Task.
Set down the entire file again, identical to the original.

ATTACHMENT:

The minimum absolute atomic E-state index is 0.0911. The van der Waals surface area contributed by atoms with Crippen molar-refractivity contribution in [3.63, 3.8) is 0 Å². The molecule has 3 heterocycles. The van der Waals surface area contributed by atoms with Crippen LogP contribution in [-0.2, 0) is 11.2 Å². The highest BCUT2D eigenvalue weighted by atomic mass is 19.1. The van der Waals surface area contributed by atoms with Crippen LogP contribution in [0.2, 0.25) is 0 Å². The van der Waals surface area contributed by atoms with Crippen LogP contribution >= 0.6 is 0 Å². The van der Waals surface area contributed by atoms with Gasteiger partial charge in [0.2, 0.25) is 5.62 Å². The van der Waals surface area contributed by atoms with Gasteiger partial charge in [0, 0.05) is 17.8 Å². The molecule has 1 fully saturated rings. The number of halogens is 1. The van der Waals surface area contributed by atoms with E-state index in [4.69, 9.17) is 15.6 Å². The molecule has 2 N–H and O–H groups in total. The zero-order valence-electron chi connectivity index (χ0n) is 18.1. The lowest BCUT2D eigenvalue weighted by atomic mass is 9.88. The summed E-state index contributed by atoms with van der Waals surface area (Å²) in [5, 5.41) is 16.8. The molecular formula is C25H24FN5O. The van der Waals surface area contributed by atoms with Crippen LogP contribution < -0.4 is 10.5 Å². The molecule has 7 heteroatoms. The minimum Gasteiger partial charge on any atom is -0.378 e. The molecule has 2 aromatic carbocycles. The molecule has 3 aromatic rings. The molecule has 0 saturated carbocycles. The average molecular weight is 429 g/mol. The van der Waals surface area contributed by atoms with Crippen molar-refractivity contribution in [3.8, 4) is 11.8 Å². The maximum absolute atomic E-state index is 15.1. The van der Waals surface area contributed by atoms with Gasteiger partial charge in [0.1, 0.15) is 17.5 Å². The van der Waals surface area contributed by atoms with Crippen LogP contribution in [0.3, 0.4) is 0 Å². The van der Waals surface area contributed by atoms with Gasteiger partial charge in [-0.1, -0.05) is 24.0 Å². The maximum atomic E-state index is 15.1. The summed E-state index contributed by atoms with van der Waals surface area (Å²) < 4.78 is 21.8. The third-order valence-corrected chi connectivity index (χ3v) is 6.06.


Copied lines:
The minimum absolute atomic E-state index is 0.0911. The van der Waals surface area contributed by atoms with Crippen molar-refractivity contribution in [3.63, 3.8) is 0 Å². The molecule has 3 heterocycles. The van der Waals surface area contributed by atoms with Crippen LogP contribution in [-0.2, 0) is 11.2 Å². The highest BCUT2D eigenvalue weighted by atomic mass is 19.1. The van der Waals surface area contributed by atoms with Crippen LogP contribution in [0.2, 0.25) is 0 Å². The van der Waals surface area contributed by atoms with Crippen LogP contribution >= 0.6 is 0 Å². The van der Waals surface area contributed by atoms with Gasteiger partial charge in [0.2, 0.25) is 5.62 Å². The van der Waals surface area contributed by atoms with Gasteiger partial charge in [0, 0.05) is 17.8 Å². The molecule has 1 fully saturated rings. The number of halogens is 1. The van der Waals surface area contributed by atoms with E-state index in [4.69, 9.17) is 15.6 Å². The molecule has 2 N–H and O–H groups in total. The zero-order valence-electron chi connectivity index (χ0n) is 18.1. The lowest BCUT2D eigenvalue weighted by atomic mass is 9.88. The summed E-state index contributed by atoms with van der Waals surface area (Å²) in [5, 5.41) is 16.8. The molecular formula is C25H24FN5O. The van der Waals surface area contributed by atoms with Crippen LogP contribution < -0.4 is 10.5 Å². The molecule has 7 heteroatoms. The minimum Gasteiger partial charge on any atom is -0.378 e. The molecule has 2 aromatic carbocycles. The molecule has 3 aromatic rings. The molecule has 0 saturated carbocycles. The average molecular weight is 429 g/mol. The van der Waals surface area contributed by atoms with Crippen molar-refractivity contribution in [3.8, 4) is 11.8 Å². The maximum absolute atomic E-state index is 15.1. The van der Waals surface area contributed by atoms with Gasteiger partial charge in [0.1, 0.15) is 17.5 Å². The van der Waals surface area contributed by atoms with Crippen LogP contribution in [0.3, 0.4) is 0 Å². The van der Waals surface area contributed by atoms with Gasteiger partial charge in [-0.1, -0.05) is 24.0 Å². The maximum atomic E-state index is 15.1. The summed E-state index contributed by atoms with van der Waals surface area (Å²) < 4.78 is 21.8. The third-order valence-corrected chi connectivity index (χ3v) is 6.06.